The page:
TSEC-Vote App Needs to Pass a High Threshold of ‘Explicit Consent’

Recording such data using Aadhar based authorisation coupled with FRTs for the TSEC-Vote App would constitute ‘processing’ as per Section 3(31) of the PDP Bill.

The consent of the data principal needs to be ‘explicitly’ obtained as per Section 11(3) of the PDP Bill in case any sensitive personal data is processed.

The ‘Explicit consent’ sets a high threshold and requires that apart from the consent being specific, informed, free, and capable of being withdrawn, the data principal must be informed of the purpose of such data processing and its likely significant harms in clear terms.

It would be difficult to meet this high standard of ‘explicit consent’ from many people appearing for voting.

Furthermore, it will not be easy for the Union government to exempt the government agencies from the provisions of the PDP Bill. The same will require the reasons to be recorded in writing with oversight mechanisms, procedures, and safeguards to be specified.

A Threefold Test for Infringement of Privacy

Moreover, the data processing by the government agencies for recording voting needs to conform to the threefold test for restraints on privacy laid down in the Puttaswamy case.


The government agencies need to satisfy the requirements of legality, necessity, and proportionality to their objectives irrespective of the exemptions obtained from any legislation.

The government needs to show that there exists: legislation behind restrictions, a legitimate aim behind restrictions, a rational nexus between the restrictions imposed and the purpose such restrictions sought to achieve, and last, the State has adopted the ‘least restrictive’ alternative to achieve the objective.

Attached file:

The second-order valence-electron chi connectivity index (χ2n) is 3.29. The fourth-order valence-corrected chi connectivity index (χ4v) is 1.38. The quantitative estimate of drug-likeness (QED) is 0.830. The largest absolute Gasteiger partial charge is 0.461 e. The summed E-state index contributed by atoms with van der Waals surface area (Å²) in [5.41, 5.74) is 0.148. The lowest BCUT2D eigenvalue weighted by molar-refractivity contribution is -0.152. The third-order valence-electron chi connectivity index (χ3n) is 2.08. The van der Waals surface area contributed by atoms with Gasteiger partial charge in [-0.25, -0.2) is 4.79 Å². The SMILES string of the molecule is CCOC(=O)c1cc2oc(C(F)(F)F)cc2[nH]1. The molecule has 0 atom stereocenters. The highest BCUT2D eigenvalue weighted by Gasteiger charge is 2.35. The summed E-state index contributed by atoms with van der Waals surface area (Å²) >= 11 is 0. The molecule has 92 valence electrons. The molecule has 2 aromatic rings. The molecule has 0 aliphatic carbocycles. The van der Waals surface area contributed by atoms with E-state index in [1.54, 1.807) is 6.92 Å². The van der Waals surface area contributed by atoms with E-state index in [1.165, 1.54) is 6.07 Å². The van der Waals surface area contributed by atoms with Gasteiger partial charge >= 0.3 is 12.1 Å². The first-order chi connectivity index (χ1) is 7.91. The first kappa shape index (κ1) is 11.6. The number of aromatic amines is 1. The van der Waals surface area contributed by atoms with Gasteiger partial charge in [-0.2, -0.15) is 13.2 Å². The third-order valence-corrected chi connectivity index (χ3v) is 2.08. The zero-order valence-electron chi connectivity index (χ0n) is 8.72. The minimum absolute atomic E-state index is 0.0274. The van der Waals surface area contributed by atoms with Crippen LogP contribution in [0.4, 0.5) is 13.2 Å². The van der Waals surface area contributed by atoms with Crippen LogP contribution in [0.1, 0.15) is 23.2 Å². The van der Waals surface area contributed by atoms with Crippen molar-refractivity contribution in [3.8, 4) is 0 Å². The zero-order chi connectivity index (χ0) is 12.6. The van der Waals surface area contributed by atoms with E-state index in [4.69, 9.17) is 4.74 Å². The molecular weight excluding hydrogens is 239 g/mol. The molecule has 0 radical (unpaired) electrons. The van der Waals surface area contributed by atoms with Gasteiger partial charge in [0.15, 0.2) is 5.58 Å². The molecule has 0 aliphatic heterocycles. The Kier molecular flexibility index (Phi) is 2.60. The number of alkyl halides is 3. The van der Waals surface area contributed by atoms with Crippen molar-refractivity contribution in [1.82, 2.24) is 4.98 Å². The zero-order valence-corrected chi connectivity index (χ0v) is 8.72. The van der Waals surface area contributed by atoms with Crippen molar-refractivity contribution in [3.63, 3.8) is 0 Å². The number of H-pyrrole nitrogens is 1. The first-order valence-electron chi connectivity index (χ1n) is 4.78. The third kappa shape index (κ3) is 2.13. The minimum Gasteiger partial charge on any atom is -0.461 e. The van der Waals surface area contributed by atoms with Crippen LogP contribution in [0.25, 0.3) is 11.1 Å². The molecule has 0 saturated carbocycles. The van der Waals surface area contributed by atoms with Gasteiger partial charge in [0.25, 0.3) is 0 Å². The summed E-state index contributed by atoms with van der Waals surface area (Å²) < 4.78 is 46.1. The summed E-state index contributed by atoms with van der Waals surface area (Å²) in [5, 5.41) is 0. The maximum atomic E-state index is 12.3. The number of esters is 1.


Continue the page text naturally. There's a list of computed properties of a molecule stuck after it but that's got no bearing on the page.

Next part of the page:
The starting point for all three tests is that the infringing act needs to have the authority of law. If the impugned State action does not have the authority of ‘law’, the court will look no further. However, the use of FRT in the TSEC-Vote App to authenticate a valid voter by the State agencies currently lacks any statutory basis.

The Road Ahead

The Telangana State Commission may rely on Article 243ZA of the Indian Constitution as the legal basis for using FRT and Aadhaar based authorisation for voter verification in elections as had been previously relied on. However, all these justifications fail the legality standard as a provision of the Constitution, or for that matter, a cabinet note cannot be a specific authorisation for the infringement of fundamental rights. The restrictions on fundamental rights need to be grounded in specific legal provisions to set out the circumstances under which the fundamental rights can be infringed.

Unless corrective measures in the form of anchoring facial recognition legislation or even a data protection law are undertaken, the measures such as the TSEC-Vote App based on the Aadhaar and FRT authorisation will keep on imperilling our democracy.

(Kshitij Goyal is a BA, LLB (Hons) student at National Law School of India University (NLSIU), Bangalore. This is an opinion piece and the views expressed above are the author’s own. The Quint neither endorses nor is responsible for the same.)